Drilling holes seems like an easy task, but in reality it is an easy task to mess up. Even after decades of drilling holes I still find that I make mistakes, especially the mistake of drilling holes that are not perpendicular to the surface of the wood. That’s why I personally use a drill press for drilling holes whenever I can, rather than depending on my ability to hold the drill straight. Some purists might not agree with my methods; but the work.
Before drilling any hole, it’s important to mark where it should be. Relying on one’s ability to “eyeball” the hole location is a sure way of making holes that go into nothing, missing the board they’re supposed to connect to. If there’s a concern about marring the surface of the wood with pencil marks, covering the area to be drilled with painter’s tape will protect the wood, as well as helping to reduce the chances of the wood surface chipping while drilling.
It’s best to not depend on the ability to align the drill bit with the penciled “X” on the tape or wood surface, as the point of the drill bit is considerably larger than the intersection of that X. Rather, make an indentation in the wood where the hole is to be drilled. This can be done with an awl, but I prefer using a pocket automatic center punch, which I keep in the pocket of my shop apron. The center punch produces a nice clean, consistent indentation, which works well as a guide for most drill bits.
While normal twist drill bits can be used for drilling both pilot and clearance hole, brad point drill bits are better. The problem is that they aren’t always readily available in all the sizes listed in the chart above. However, when they can be used, their brad point fits well into the indentation in the wood, giving positive control over the bit’s location.
If both pieces of wood are going to be drilled, always clamp them together. Don’t count on your ability to hold them together with your hands. Clamping is much more sure and less likely to slip.
Start by drilling the pilot hole through the attaching board and into the anchor board, stopping when the hole is just as deep as the screw is long. If necessary, use a depth stop collar on the drill bit or wrap it with a piece of masking tape to identify when the hole is deep enough.
Once the pilot hole is drilled, the boards can be unclamped, allowing the clearance hole to be drilled into the attaching board. In this case, the pilot hole will act to guide the drill bit, ensuring that it will remain properly aligned. A brad point bit should not be used in this case, as the pilot hole is too big for the brad point, so the drill won’t be able to self-center. A normal twist drill will naturally self-center on the hole, maintaining concentricity of the holes.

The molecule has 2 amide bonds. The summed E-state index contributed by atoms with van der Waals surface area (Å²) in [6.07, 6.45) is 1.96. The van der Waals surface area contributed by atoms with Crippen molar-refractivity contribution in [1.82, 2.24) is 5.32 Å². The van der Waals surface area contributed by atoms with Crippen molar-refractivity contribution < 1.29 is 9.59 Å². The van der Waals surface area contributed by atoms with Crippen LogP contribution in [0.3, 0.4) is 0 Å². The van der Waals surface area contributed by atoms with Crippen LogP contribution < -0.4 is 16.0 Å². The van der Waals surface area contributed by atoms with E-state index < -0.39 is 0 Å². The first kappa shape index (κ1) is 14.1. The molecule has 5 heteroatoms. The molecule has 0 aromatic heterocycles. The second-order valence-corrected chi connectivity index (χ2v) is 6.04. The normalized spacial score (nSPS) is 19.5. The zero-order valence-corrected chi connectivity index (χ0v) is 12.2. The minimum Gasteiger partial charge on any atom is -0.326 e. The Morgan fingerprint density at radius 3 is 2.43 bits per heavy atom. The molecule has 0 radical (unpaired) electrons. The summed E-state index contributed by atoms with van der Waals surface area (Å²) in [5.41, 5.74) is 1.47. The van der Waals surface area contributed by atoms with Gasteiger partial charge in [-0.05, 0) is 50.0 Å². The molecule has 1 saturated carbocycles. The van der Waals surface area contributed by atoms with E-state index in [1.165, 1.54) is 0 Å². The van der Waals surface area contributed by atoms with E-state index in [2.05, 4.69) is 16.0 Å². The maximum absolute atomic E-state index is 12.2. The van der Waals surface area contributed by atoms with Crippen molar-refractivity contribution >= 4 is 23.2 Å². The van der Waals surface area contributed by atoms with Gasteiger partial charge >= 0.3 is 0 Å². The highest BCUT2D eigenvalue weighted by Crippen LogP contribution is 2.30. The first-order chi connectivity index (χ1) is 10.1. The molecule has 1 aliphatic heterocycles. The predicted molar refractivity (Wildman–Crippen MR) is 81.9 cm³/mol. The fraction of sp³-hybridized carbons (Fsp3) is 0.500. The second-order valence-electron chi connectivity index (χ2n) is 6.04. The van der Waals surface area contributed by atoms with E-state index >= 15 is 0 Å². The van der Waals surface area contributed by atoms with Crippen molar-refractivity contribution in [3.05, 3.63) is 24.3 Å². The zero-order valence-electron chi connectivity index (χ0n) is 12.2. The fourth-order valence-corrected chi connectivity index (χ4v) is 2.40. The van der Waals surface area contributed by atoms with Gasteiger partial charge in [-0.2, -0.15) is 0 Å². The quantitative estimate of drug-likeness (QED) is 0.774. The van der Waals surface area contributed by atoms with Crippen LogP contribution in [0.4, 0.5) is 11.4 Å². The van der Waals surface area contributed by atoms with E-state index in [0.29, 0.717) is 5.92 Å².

Follow up the clearance hole by drilling a countersink, in cases where flat headed screw will be used. Use one of the screws as a gauge to determine when the countersink is deep enough.
In cases where a counterbore is going to be used, the countersink step can be skipped, as the point of the countersink will cut the countersink for the screw head, assuming that a normal twist drill is used to drill the counterbore. There are actual counterbore bits available on the market, but those are designed for drilling counterbores in metal and have a pilot on them that is the right size for a clearance hole drilled for a machine screw. They are not the right size for wood screws.
Lots of Drills
As we can clearly see, it can take a number of different steps to do all this drilling. Cordless drills make this easier, as they come with keyless chucks. Even so, it can be useful to have more than one cordless drill, so that each of the various bits can be chucked up in their own drill, making it possible to avoid all those drill bit changes.
Another option for drilling the pilot hole, clearance hole and countersink all in one step is to use a stepped bit which combines a two-stage drill bit for the pilot hole and clearance hole, along with a countersink. Some of these are tapered bits, while others are stepped bits. While a bit more expensive, especially for the good ones, this combined bit makes the job of drilling holes for wood screw considerably easier.